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Published On: Tue, Mar 12th, 2019

Now that the elections are over

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Tuesday Column By VICTORIA NGOZI IKEANO | 08033077519

For all practical purposes the 2019 general elections are over, save for a few places where they are declared inconclusive by the umpire, INEC – Sokoto, Bauchi, Adamawa, Kano, Plateau, Benue states. The PDP is leading in all of these places but since the final tally are not concluded, the table may yet turn. Recall last year’s Osun state gubernatorial poll that was feared to be going the other way but which the ruling party later won after conclusion of the initially inconclusive election. I foresee a similar scenario playing out in some of the aforementioned states. Indeed the results released so far show that some of them are too close to call. Yet they are very important states – Sokoto, seat of the caliphate; Kano, commercial nerve centre of northern Nigeria; Plateau, regional capital of north central zone; Adamawa, home state of the main opposition presidential candidate.
Among the big winners of this election apart from President Muhammadu Buhari is Kaduna state governor Mallam Nasir el Rufa’i and APC national chairman, Adams Oshiomhole. The victory of President Buhari as well as the defeat of both suspended Governors Rochas Okorocha’s and Ibikunle Amosun’s protégées should strengthen Chairman Oshiomhole’s disciplinary hands somehow. In insisting that governors cannot have it both ways — choosing for the party who should succeed them upon expiration of their tenures as well as having an automatic senate candidate ticket – Oshiomhole apparently wants to put an end to the era where state governors consider themselves to be tin gods, laws unto themselves, alphas and omegas of their parties at the state level, appropriating virtually everything to themselves. Since their ‘godsons’ were defeated ( running under another party in contrast to APC’s official candidates) both governors’ countenances have become somewhat subdued as against their usual convivial nature. Amosun’s PDM candidate was trounced by his APC counterpart while Okorocha’s preferred successor lost to the PDP.
In fact the entire south east zone, except Anambra state is now under the grip of PDP. For this, the PDP in that zone is also a winner of these 2019 elections as the heartland of Igbo nation (Imo state) is now covered by the umbrella. Governor Willie Obiano of Anambra state is now a lone ranger so to speak. Again, the results show that Obiano is a local champion literally as his APGA party won no national assembly seats in Anambra, winning only majority seats in the state house of assembly; which makes one wonder, what is the point of APGA fielding a presidential candidate in this general elections? To act as a spoiler? By getting re-elected even with a Muslim/Muslim ticket, El Rufa’I has somehow demystified the role of religion. The first to do so was late Chief Moshood Abiola when he and Babagana Kingibe as his running mate, won the annulled 1993 presidential election organised by military head of state, General Ibrahim Babangida. Having now proved not to have any negative backlash as such, one suspects that some others may want to also try it even for the 2023 presidential polls.
Ashiwaju Bola Ahmed Tinubu is proving to be the only ‘godfather’ solidly on ground and not shaking at all. Despite fears in some quarters, (apparently because of the presidential results), his APC won everything in Lagos comprehensively. Although the southwest zone lost Oyo state to the PDP, Kwara with a significantly large yoruba population is now truly in the progressive fold with Tinubu’s man (no pun intended), Lai Mohammed playing a significant role in bringing about the O to ge movement that cleared everything there. Generally, there were no major upsets in the south west, except for Oyo state; ditto the south east as APC’s loss of Imo was expected. We have to wait till all the inconclusive results are concluded to know whether there are other major upsets in the north apart from Kwara and Gombe states. So far however, on May, 29, 2019 we shall have APC governors in all south western states, except Oyo; all five south eastern states’ governors minus Anambra will be PDP; Bayelsa, Cross River, Akwa Ibom and Delta chief executives remain PDP while that of Edo is APC and Rivers’ position is currently uncertain as INEC has suspended the process indefinitely there. Save for the inconclusive elections in Plateau and Benue States, the other four states in the north central zone are controlled by the APC. Borno, Yobe and Gombe states were won by APC, two other states in that north east zone have inconclusive results while collation was still ongoing in Taraba state as at time of writing this. Expectedly APC cleared all the seven states in the north west except Sokoto and Kano where final results are yet to be declared as I write.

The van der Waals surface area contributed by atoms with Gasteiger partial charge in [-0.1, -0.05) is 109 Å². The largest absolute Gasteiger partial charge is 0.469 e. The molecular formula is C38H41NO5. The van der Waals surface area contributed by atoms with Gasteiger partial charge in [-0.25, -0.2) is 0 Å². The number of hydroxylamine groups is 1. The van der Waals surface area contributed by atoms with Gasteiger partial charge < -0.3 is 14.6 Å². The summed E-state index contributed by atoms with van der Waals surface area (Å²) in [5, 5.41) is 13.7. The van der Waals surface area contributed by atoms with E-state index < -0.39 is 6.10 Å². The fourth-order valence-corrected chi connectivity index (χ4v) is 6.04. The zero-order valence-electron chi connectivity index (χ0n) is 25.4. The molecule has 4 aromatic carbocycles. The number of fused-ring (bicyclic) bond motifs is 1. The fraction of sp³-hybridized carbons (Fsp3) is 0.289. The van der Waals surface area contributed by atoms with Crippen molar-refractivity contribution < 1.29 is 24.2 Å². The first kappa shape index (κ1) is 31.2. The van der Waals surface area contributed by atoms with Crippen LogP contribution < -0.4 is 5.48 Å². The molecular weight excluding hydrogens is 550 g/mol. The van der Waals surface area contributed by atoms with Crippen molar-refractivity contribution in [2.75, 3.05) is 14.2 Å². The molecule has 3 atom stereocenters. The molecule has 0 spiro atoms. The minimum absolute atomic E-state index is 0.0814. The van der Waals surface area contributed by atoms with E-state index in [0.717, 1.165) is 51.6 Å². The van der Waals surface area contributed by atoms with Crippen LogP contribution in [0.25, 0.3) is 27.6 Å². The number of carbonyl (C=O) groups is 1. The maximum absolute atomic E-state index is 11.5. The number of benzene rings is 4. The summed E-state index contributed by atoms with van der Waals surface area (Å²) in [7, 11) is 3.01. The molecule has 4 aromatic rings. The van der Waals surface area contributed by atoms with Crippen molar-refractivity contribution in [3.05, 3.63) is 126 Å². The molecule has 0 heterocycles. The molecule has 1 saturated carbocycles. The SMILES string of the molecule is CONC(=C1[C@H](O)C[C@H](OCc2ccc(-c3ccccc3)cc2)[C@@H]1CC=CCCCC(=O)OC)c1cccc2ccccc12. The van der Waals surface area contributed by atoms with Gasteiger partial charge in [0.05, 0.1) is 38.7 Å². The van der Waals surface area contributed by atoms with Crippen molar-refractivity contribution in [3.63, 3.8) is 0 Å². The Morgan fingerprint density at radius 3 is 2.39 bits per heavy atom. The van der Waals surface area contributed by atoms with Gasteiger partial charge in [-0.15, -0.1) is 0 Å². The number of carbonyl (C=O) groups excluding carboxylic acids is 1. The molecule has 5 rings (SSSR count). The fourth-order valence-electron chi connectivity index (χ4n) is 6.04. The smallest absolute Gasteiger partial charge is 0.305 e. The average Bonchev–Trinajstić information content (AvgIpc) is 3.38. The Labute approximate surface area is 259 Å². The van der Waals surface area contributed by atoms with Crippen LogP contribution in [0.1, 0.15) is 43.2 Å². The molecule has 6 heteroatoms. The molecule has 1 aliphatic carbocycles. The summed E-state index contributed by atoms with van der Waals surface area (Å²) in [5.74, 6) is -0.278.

The flip side of these elections is the violence recorded. Granted that they were seemingly isolated, they are nonetheless, worrisome for their fierceness. Altogether some 58 persons are reported to have lost their lives. These include unpardonably, policemen and soldiers. Rivers State remains a conundrum sadly. The major contender, APC was not on the ballot, yet Rivers still flared up into a conflagration of sorts. The next election cycle in 2023 should be digitized by all means to reduce instances of ballot box snatching, stuffing and other electoral violations that lead to breach of the peace and violent deaths. Now that the elections are over, we should now stop all forms of hate speeches and insults that reigned supreme online. Our politicians including officials of the two major political parties should tone down their mudslinging on each other.

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